A historic fight
Several residents addressed council at the start of Monday's meeting, speaking passionately about what the seven homes mean to Ann Arbor. They urged council members to pass both the historic district study committee and the moratorium proposed by Anglin.
"The Fifth Avenue houses have stood as witnesses to change in our city," said resident Rita Mitchell. "If you allow them to be removed and replaced with a boxy, out-of-place structure, you will have contributed to the erosion of our sense of time, place and community."
Mitchell said she feared City Place will transform a "unique neighborhood near downtown" into a "bland landscape that is indistinguishable from suburban shopping malls."
"What a shame it will be if our mayor and City Council allow a developer — motivated only by profit — to dismantle a block that is a wonderful place to live," said resident Kathy Boris. "The seven big, beautiful, historical houses sit on big lots with big trees on South Fifth Avenue. They embody Ann Arbor's heritage."
Kunselman, D-3rd Ward, asked Monday night for reconsideration of recent amendments to the City Place site plan that were approved by the City Council last week.
Council Members Stephen Rapundalo, Sandi Smith and Derezinski tried to block discussion of the reconsideration from taking place, but a majority of council members agreed to let Kunselman bring the site plan changes — including revised elevations and flexibility on landscaping and screening requirements — back up for discussion.
After Kunselman had asked several questions of staff, he joined the rest of council in unanimously approving the site plan changes for a second time.
A majority of council members opposed a historic district proposal last year for three reasons. Some didn't think it met the criteria and that it was a stretch to call the neighborhood historic just because it's old. Some thought the city could be sued by the developer for what appeared to be an obvious attempt to block his otherwise lawful right to develop the property. And some thought it was too permanent a restriction on development rights for the area.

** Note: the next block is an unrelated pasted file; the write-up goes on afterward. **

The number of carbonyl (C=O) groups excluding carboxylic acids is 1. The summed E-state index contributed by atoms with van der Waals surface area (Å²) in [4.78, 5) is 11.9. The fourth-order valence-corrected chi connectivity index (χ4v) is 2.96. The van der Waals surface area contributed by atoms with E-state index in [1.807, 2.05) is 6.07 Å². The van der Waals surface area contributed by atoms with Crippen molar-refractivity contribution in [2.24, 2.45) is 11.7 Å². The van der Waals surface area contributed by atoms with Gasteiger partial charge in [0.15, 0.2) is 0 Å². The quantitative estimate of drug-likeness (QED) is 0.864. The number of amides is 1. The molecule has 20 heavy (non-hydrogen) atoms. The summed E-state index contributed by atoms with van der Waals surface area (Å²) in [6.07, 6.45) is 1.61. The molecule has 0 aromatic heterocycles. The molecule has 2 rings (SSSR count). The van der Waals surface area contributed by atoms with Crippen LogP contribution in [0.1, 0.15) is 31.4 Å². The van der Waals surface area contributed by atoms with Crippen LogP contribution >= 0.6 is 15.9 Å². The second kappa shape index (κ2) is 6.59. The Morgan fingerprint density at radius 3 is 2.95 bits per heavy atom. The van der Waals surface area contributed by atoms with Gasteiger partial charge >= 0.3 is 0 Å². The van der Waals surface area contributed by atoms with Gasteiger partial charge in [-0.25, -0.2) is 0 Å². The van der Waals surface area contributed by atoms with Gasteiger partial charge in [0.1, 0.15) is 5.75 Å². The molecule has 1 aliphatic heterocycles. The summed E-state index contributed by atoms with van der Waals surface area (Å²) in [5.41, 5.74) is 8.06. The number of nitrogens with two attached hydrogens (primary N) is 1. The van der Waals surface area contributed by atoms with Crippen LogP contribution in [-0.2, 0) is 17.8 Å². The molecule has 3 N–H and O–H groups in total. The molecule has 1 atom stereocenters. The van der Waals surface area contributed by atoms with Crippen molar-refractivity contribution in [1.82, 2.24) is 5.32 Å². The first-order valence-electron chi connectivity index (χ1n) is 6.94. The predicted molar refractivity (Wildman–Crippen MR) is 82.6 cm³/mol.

Anglin said there's been much indecision from council and he was hoping some of those who voted against the historic district last year would have a change of heart.
"Keep in mind this is intended for a specific area of the town that some people have even said to me they just assumed it was a historic district," he said.
He recalled how the city's Old West Side historic district was created years ago at a time when development was threatening the area's charm.
"It was established in a crisis situation," he said. "Buildings were starting to be torn down and people started to realize that their neighborhood was changing pretty radically."
Anglin argued the same concern should be shown for the Germantown neighborhood, which is just south of East William Street and downtown Ann Arbor.
"This area, because of its adjacent position to the downtown, plays a unique role in our town," he said. "There's an affinity, for some reason, to this area, and people will write about. Out-of-towners will send us messages about how beautiful that block looks."
Hohnke, D-5th Ward, said he appreciated Anglin's comments, but it seemed clear from advice offered by the city attorney's office that it wouldn't be in the city's best interest to go forward with a historic district study and a moratorium to stop City Place.
File photo | AnnArbor.com
If there are no recommendations from the committee soon, Kunselman said he'll bring forward a resolution to put maximum lot sizes into near-downtown neighborhoods like the R4C area where City Place is planned to be built. He said that could help prevent future aggregations of parcels to make what he called "mega projects."
He acknowledged that would still allow houses that don't have historic protections to be torn down and rebuilt, but he said that's OK.
"That's how you keep your neighborhoods vibrant and maintained over the centuries, so to speak," he said. "We have to allow for rebuilding. There's no doubt about that."
Derezinski, who has led the charge on the R4C and R2A zoning district study, said the committee has met consistently over the past two years and will hold its final meeting Nov. 9.
"It's been a long and hard process, because it's a very controversial area, but we hope to have a report from the committee in November and then that will be brought to City Council for its action and what it wants to do," he said. "We look forward to coming to some conclusion."
Ryan J. Stanton covers government and politics for AnnArbor.com. Reach him at firstname.lastname@example.org or 734-623-2529. You also can follow him on Twitter or subscribe to AnnArbor.com's e-mail newsletters.